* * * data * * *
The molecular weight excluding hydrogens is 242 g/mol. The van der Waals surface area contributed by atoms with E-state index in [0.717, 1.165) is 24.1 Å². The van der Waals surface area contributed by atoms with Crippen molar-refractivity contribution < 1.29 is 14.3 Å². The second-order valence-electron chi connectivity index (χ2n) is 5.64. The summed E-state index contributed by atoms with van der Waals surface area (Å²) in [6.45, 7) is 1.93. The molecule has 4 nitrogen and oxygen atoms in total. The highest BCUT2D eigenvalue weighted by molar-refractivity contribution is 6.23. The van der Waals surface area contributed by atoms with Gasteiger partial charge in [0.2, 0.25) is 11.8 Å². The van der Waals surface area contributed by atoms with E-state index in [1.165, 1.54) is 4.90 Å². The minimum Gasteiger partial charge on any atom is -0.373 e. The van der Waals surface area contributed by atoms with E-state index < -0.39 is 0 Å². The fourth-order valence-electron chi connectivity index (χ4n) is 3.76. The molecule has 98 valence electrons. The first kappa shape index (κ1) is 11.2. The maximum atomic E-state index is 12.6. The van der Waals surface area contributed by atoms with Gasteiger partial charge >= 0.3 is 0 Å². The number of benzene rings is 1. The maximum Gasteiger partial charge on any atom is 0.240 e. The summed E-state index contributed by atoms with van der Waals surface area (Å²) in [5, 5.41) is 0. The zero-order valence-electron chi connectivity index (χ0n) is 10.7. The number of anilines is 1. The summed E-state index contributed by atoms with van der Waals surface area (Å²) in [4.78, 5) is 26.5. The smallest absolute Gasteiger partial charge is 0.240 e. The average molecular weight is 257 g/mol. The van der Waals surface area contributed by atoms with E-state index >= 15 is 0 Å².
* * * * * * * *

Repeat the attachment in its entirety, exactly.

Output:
The molecular weight excluding hydrogens is 242 g/mol. The van der Waals surface area contributed by atoms with E-state index in [0.717, 1.165) is 24.1 Å². The van der Waals surface area contributed by atoms with Crippen molar-refractivity contribution < 1.29 is 14.3 Å². The second-order valence-electron chi connectivity index (χ2n) is 5.64. The summed E-state index contributed by atoms with van der Waals surface area (Å²) in [6.45, 7) is 1.93. The molecule has 4 nitrogen and oxygen atoms in total. The highest BCUT2D eigenvalue weighted by molar-refractivity contribution is 6.23. The van der Waals surface area contributed by atoms with Gasteiger partial charge in [0.2, 0.25) is 11.8 Å². The van der Waals surface area contributed by atoms with E-state index in [1.165, 1.54) is 4.90 Å². The minimum Gasteiger partial charge on any atom is -0.373 e. The van der Waals surface area contributed by atoms with E-state index < -0.39 is 0 Å². The fourth-order valence-electron chi connectivity index (χ4n) is 3.76. The molecule has 98 valence electrons. The first kappa shape index (κ1) is 11.2. The maximum atomic E-state index is 12.6. The van der Waals surface area contributed by atoms with Gasteiger partial charge >= 0.3 is 0 Å². The number of benzene rings is 1. The maximum Gasteiger partial charge on any atom is 0.240 e. The summed E-state index contributed by atoms with van der Waals surface area (Å²) in [5, 5.41) is 0. The zero-order valence-electron chi connectivity index (χ0n) is 10.7. The number of anilines is 1. The summed E-state index contributed by atoms with van der Waals surface area (Å²) in [4.78, 5) is 26.5. The smallest absolute Gasteiger partial charge is 0.240 e. The average molecular weight is 257 g/mol. The van der Waals surface area contributed by atoms with E-state index >= 15 is 0 Å².